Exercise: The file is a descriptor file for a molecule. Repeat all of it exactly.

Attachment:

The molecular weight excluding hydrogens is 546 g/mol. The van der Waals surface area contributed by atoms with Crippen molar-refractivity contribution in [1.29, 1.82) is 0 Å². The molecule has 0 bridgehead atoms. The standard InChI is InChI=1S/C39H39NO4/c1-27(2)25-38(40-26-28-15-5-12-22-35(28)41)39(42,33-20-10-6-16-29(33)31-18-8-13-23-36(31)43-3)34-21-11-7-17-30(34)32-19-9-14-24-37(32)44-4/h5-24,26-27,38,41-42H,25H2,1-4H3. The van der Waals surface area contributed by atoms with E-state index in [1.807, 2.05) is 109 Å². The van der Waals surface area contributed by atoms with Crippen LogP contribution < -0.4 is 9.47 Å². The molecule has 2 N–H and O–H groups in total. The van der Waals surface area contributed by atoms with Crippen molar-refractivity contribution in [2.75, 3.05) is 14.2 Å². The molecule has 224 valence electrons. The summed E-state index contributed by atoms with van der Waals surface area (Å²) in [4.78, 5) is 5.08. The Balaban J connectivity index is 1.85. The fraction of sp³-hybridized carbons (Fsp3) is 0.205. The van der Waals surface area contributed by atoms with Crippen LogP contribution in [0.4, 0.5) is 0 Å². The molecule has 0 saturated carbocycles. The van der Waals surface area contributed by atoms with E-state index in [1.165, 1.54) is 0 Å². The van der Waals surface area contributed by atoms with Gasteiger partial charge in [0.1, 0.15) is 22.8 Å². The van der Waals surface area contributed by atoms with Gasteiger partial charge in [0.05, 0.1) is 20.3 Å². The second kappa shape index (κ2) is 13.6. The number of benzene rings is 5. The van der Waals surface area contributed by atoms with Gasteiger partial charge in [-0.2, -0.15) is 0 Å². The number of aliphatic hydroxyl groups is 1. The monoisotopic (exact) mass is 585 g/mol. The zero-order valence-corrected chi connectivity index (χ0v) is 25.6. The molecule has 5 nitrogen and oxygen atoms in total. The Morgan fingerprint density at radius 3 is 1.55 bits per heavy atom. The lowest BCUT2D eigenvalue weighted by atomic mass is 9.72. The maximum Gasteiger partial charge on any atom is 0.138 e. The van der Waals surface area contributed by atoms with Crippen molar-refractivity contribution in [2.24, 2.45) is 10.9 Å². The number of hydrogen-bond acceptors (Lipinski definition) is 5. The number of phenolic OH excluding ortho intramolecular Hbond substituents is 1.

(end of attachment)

The molecular weight excluding hydrogens is 546 g/mol. The van der Waals surface area contributed by atoms with Crippen molar-refractivity contribution in [1.29, 1.82) is 0 Å². The molecule has 0 bridgehead atoms. The standard InChI is InChI=1S/C39H39NO4/c1-27(2)25-38(40-26-28-15-5-12-22-35(28)41)39(42,33-20-10-6-16-29(33)31-18-8-13-23-36(31)43-3)34-21-11-7-17-30(34)32-19-9-14-24-37(32)44-4/h5-24,26-27,38,41-42H,25H2,1-4H3. The van der Waals surface area contributed by atoms with E-state index in [1.807, 2.05) is 109 Å². The van der Waals surface area contributed by atoms with Crippen LogP contribution < -0.4 is 9.47 Å². The molecule has 2 N–H and O–H groups in total. The van der Waals surface area contributed by atoms with Crippen molar-refractivity contribution in [2.75, 3.05) is 14.2 Å². The molecule has 224 valence electrons. The summed E-state index contributed by atoms with van der Waals surface area (Å²) in [4.78, 5) is 5.08. The Balaban J connectivity index is 1.85. The fraction of sp³-hybridized carbons (Fsp3) is 0.205. The van der Waals surface area contributed by atoms with Crippen LogP contribution in [0.4, 0.5) is 0 Å². The molecule has 0 saturated carbocycles. The van der Waals surface area contributed by atoms with E-state index in [1.165, 1.54) is 0 Å². The van der Waals surface area contributed by atoms with Gasteiger partial charge in [0.1, 0.15) is 22.8 Å². The van der Waals surface area contributed by atoms with Gasteiger partial charge in [0.05, 0.1) is 20.3 Å². The second kappa shape index (κ2) is 13.6. The number of benzene rings is 5. The van der Waals surface area contributed by atoms with Gasteiger partial charge in [-0.2, -0.15) is 0 Å². The number of aliphatic hydroxyl groups is 1. The monoisotopic (exact) mass is 585 g/mol. The zero-order valence-corrected chi connectivity index (χ0v) is 25.6. The molecule has 5 nitrogen and oxygen atoms in total. The Morgan fingerprint density at radius 3 is 1.55 bits per heavy atom. The lowest BCUT2D eigenvalue weighted by atomic mass is 9.72. The maximum Gasteiger partial charge on any atom is 0.138 e. The van der Waals surface area contributed by atoms with Crippen molar-refractivity contribution in [2.24, 2.45) is 10.9 Å². The number of hydrogen-bond acceptors (Lipinski definition) is 5. The number of phenolic OH excluding ortho intramolecular Hbond substituents is 1.